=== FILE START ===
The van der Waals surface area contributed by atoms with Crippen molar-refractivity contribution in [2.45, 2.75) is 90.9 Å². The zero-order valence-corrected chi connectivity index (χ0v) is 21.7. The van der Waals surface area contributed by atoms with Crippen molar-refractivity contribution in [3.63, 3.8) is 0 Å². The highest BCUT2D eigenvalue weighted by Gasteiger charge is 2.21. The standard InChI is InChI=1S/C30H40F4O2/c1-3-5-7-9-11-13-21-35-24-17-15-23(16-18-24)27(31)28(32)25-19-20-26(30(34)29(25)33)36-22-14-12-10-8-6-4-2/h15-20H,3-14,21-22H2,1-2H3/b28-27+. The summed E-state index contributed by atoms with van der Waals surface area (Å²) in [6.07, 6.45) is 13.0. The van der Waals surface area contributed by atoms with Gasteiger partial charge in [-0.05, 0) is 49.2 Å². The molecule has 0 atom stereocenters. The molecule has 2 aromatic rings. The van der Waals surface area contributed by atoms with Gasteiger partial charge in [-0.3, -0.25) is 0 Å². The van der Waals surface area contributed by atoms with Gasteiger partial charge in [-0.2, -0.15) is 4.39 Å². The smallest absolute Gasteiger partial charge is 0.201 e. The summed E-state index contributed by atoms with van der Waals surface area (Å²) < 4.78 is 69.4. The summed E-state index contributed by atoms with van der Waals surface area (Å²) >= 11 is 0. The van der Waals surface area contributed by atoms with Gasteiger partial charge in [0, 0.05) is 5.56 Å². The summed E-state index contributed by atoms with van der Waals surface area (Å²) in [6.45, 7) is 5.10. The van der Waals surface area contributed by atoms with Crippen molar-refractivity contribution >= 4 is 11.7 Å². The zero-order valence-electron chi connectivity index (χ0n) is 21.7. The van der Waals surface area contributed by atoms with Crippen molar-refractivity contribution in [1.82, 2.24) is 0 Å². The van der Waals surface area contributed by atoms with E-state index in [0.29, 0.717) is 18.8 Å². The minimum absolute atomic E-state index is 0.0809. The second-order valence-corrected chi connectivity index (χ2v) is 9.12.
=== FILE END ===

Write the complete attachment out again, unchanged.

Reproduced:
The van der Waals surface area contributed by atoms with Crippen molar-refractivity contribution in [2.45, 2.75) is 90.9 Å². The zero-order valence-corrected chi connectivity index (χ0v) is 21.7. The van der Waals surface area contributed by atoms with Crippen molar-refractivity contribution in [3.63, 3.8) is 0 Å². The highest BCUT2D eigenvalue weighted by Gasteiger charge is 2.21. The standard InChI is InChI=1S/C30H40F4O2/c1-3-5-7-9-11-13-21-35-24-17-15-23(16-18-24)27(31)28(32)25-19-20-26(30(34)29(25)33)36-22-14-12-10-8-6-4-2/h15-20H,3-14,21-22H2,1-2H3/b28-27+. The summed E-state index contributed by atoms with van der Waals surface area (Å²) in [6.07, 6.45) is 13.0. The van der Waals surface area contributed by atoms with Gasteiger partial charge in [-0.05, 0) is 49.2 Å². The molecule has 0 atom stereocenters. The molecule has 2 aromatic rings. The van der Waals surface area contributed by atoms with Gasteiger partial charge in [-0.3, -0.25) is 0 Å². The van der Waals surface area contributed by atoms with Gasteiger partial charge in [-0.2, -0.15) is 4.39 Å². The smallest absolute Gasteiger partial charge is 0.201 e. The summed E-state index contributed by atoms with van der Waals surface area (Å²) < 4.78 is 69.4. The summed E-state index contributed by atoms with van der Waals surface area (Å²) >= 11 is 0. The van der Waals surface area contributed by atoms with Gasteiger partial charge in [0, 0.05) is 5.56 Å². The summed E-state index contributed by atoms with van der Waals surface area (Å²) in [6.45, 7) is 5.10. The van der Waals surface area contributed by atoms with Crippen molar-refractivity contribution >= 4 is 11.7 Å². The zero-order valence-electron chi connectivity index (χ0n) is 21.7. The van der Waals surface area contributed by atoms with Crippen molar-refractivity contribution in [1.82, 2.24) is 0 Å². The van der Waals surface area contributed by atoms with E-state index in [0.29, 0.717) is 18.8 Å². The minimum absolute atomic E-state index is 0.0809. The second-order valence-corrected chi connectivity index (χ2v) is 9.12.